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Debra Giampoli

Debra Giampoli

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Trendsetters: Mondeléz' Debra Giampoli Shares New Trends in Client-Agency Partnerships

Debra Giampoli often refers to the wisdom of Einstein when describing the current challenges in client-agency relations: "We cannot solve our problems with the same thinking used when we created them."

As Director of Global Strategic Agency Relations at Mondeléz International, she began her career on the agency side of the business. Since that time, Debra Giampoli has spent more than 20 years on the client side in brand management, marketing services and advertising roles within Kraft Foods, and now Mondeléz. During the last eight years, she's helped brand teams around the world build relationships with agencies and other external marketing services partners. Her strategies, experimentations and discoveries have contributed to a significant shift within Mondeléz —not only in terms of how the company now selects its marketing partners, but also how Mondeléz encourages the best possible work from a multiplicity of sources.

Speaking earlier this month at the ANA's Advertising Financial Management Conference, she admitted that the traditional client-agency model was designed for a world that no longer exists. "The old adage of speed, quality and cost doesn't work anymore." While agencies grapple with strained profit margins, fee budgets that must stretch further than ever before, and the difficulties of attracting and retaining talent, they are also tasked to help their clients with far more complex problems. Debra Giampoli acknowledges that if marketers want different results, they have to do their part in leading change. Fortunately, she has shown that success is possible when both sides embrace more fluidity as they accept the need to transform.

Mondeléz has been experimenting with a number of new approaches to working with agencies, including: Project Meteor- a focus on smaller brands through an accelerated 10-week timeline that stresses creativity; Project Sprout- an emphasis on global brands and their cultural implications by working with multiple agencies at once, while using small teams and linking advertising to short-term sales results; Fly Garage—a new approach to innovation which began in Buenos Aires and brought together diverse talent to strategy sessions.

These experiments have laid the groundwork for a new way of working now in process, called Fly Fearless. According to Ms. Giampoli, "Fly Fearless leaps over existing models of engagement for regional brands, which are often an agency pain point for our regional managers. These brands are important to us, but they typically receive less attention than megabrands. As a result, they generally grow more slowly. Yet, their geography makes it easier to put our arms around a project, while they are meaty-enough brands to provide valuable insights."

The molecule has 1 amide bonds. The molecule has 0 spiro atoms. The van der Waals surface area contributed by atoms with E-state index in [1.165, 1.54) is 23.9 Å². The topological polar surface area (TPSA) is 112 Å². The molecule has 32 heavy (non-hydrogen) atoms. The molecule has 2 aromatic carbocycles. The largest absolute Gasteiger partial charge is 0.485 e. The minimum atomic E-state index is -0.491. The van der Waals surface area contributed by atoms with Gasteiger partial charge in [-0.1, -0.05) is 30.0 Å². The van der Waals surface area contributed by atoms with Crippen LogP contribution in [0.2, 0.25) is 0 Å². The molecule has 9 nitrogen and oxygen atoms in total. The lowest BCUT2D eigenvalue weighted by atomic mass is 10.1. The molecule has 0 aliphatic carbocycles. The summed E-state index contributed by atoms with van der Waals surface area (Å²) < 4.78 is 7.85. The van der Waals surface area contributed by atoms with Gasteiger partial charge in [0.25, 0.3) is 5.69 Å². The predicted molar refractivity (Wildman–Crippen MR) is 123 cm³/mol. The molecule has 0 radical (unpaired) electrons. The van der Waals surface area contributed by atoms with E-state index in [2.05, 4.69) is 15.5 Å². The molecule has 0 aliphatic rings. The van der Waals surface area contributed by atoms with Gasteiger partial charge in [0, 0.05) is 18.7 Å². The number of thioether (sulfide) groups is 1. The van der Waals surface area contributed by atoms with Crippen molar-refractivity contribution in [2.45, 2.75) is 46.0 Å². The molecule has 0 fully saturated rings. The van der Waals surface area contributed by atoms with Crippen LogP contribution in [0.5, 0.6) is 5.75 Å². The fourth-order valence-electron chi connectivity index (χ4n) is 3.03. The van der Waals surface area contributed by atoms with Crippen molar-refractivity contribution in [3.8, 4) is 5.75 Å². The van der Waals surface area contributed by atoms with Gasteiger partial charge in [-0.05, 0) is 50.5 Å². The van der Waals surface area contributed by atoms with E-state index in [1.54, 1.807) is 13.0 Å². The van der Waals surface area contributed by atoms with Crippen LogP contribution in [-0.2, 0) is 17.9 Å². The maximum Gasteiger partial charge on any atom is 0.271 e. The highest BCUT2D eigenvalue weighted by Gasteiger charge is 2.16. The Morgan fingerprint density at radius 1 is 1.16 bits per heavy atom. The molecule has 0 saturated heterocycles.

She emphasizes that Fly Fearless is a mindset or a way of collaborating that checks egos at the door, and is as much about the individuals on the team as it is about the partner agencies involved. These 20-week projects have not only broken down silos, but saved money by focusing on specific work. According to Debra Giampoli, Fly Fearless has even helped its participants "fall in love with marketing all over again."

The Fly Fearless process is a streamlined, four-step program that involves defining the challenge, co-creation, acceleration, and activation and measurement. Throughout all four of these stages, there is tremendous curation, agitation and iteration that evolves from a commitment to a hand-picked team, their ideas and a collaborative work ethos. Debra Giampoli admits that the process may at times be "messy, but it pushes through to new innovations that are often scalable."

She describes the "flight crew" as having five critical roles:

  • "The Trio" comprised of a senior brand manager, a senior strategist (from either the client or agency side), and a creative leader. These three individuals oversee the process and provide feedback.
  • "The Stakeholder" who is the only person in the group that can approve the entire process.
  • "The Fearless Flyers" defined as a tightly-knit team of roughly 10 individuals, selected by The Trio, to move the project forward and lead any necessary specialists.
  • "The Facilitator" who not only monitors the project and keeps it on track, but who also has no stake in the outcome.
  • "The Agitators" who are defined as external guests—authors, researchers, artists—that bring new thinking and diverse perspectives to stimulate ideas for the project.

Debra Giampoli also characterizes Fly Fearless as a teams of diverse talent working in hyper-collaboration with a compressed timeline to provide faster decision-making, which should result in better work with an improved ROI. After working on five pilots among the thousands of Mondeléz brands, she sees this as just a beginning.

However, she is also keen to quote famed cultural anthropologist Margaret Mead when underscoring the potential of Fly Fearless and its new method of building better client-agency partnerships: "Never doubt that a small group of thoughtful, committed citizens can change the world. Indeed, it is the only thing that ever has."